Last week my father emailed me some old family photos.
A determined belief in the unicorn and rainbows childhood he likes to eulogize on my behalf prove the gesture was meant kindly. It was, for me, another little piece of the puzzle that’s confounded me my entire adult life.
There’s a street party outside our house, with trestle tables, bunting, and merriment. My maternal Grandmother stands at the back, slender and youthful, watching my mother make her proud. Her eyes shine at the beautiful spread, the beautiful family, the beauty of the domestic idyl before her.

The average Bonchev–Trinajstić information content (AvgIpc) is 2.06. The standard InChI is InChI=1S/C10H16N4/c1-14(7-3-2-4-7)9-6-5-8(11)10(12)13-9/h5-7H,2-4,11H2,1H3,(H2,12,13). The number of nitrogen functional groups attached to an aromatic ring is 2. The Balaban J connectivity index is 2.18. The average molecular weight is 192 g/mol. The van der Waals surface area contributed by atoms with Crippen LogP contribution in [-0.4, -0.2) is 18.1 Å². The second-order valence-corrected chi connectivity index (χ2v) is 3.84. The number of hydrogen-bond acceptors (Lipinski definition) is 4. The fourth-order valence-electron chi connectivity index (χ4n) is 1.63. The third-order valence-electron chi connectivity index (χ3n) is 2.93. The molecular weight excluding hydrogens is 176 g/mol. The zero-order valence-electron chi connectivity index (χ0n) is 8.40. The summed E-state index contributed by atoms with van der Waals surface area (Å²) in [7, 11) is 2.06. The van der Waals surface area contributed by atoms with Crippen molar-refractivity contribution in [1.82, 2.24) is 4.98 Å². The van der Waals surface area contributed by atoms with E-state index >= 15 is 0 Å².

In turn, my mother gazes proudly at her own child, my sibling, in a perfect replica of her own outfit. If these photographs could speak, their words would be self-congratulatory and smug.
‘Just look!’ they say, ‘look at the perfect family we’ve made.’
‘Look at my beautiful daughter.’
Everything here is beautiful.
Other images depict a small, blonde girl with a round face, sorrowful eyes, and an ever-present security blanket. I have just turned 3, and the family doctor says I’m overweight – a personal affront to my mother.
I sit on my father’s knee because he senses the disconnect between his wife and their youngest, but understands it is not something that should ever be acknowledged. How can my mother’s indifference to me be wrong, when she has proven herself to be exemplary in this regard?
No, the one at fault here is me. At 3 years old I am already wrong, simply for not being my sister.